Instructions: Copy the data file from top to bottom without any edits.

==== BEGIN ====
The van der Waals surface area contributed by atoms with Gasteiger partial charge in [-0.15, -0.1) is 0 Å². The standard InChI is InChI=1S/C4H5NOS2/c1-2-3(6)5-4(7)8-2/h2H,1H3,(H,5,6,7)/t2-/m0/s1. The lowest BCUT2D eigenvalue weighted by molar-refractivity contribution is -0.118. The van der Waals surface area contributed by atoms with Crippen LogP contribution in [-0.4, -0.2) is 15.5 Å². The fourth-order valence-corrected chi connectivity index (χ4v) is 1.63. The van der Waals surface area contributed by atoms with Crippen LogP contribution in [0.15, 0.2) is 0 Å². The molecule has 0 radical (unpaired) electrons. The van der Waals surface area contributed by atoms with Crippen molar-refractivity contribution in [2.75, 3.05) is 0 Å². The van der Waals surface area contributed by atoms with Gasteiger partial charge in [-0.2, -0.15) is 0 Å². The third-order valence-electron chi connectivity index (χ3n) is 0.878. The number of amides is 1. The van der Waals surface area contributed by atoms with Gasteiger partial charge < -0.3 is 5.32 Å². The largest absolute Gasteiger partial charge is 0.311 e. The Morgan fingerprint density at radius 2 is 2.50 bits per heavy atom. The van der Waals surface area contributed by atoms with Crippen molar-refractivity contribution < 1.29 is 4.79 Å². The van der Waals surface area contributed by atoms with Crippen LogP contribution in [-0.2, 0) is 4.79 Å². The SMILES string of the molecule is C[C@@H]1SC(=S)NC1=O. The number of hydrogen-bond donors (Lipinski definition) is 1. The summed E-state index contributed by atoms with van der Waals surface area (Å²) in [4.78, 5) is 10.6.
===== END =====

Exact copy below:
The van der Waals surface area contributed by atoms with Gasteiger partial charge in [-0.15, -0.1) is 0 Å². The standard InChI is InChI=1S/C4H5NOS2/c1-2-3(6)5-4(7)8-2/h2H,1H3,(H,5,6,7)/t2-/m0/s1. The lowest BCUT2D eigenvalue weighted by molar-refractivity contribution is -0.118. The van der Waals surface area contributed by atoms with Crippen LogP contribution in [-0.4, -0.2) is 15.5 Å². The fourth-order valence-corrected chi connectivity index (χ4v) is 1.63. The van der Waals surface area contributed by atoms with Crippen LogP contribution in [0.15, 0.2) is 0 Å². The molecule has 0 radical (unpaired) electrons. The van der Waals surface area contributed by atoms with Crippen molar-refractivity contribution in [2.75, 3.05) is 0 Å². The van der Waals surface area contributed by atoms with Gasteiger partial charge in [-0.2, -0.15) is 0 Å². The third-order valence-electron chi connectivity index (χ3n) is 0.878. The number of amides is 1. The van der Waals surface area contributed by atoms with Gasteiger partial charge < -0.3 is 5.32 Å². The largest absolute Gasteiger partial charge is 0.311 e. The Morgan fingerprint density at radius 2 is 2.50 bits per heavy atom. The van der Waals surface area contributed by atoms with Crippen molar-refractivity contribution < 1.29 is 4.79 Å². The van der Waals surface area contributed by atoms with Crippen LogP contribution in [-0.2, 0) is 4.79 Å². The SMILES string of the molecule is C[C@@H]1SC(=S)NC1=O. The number of hydrogen-bond donors (Lipinski definition) is 1. The summed E-state index contributed by atoms with van der Waals surface area (Å²) in [4.78, 5) is 10.6.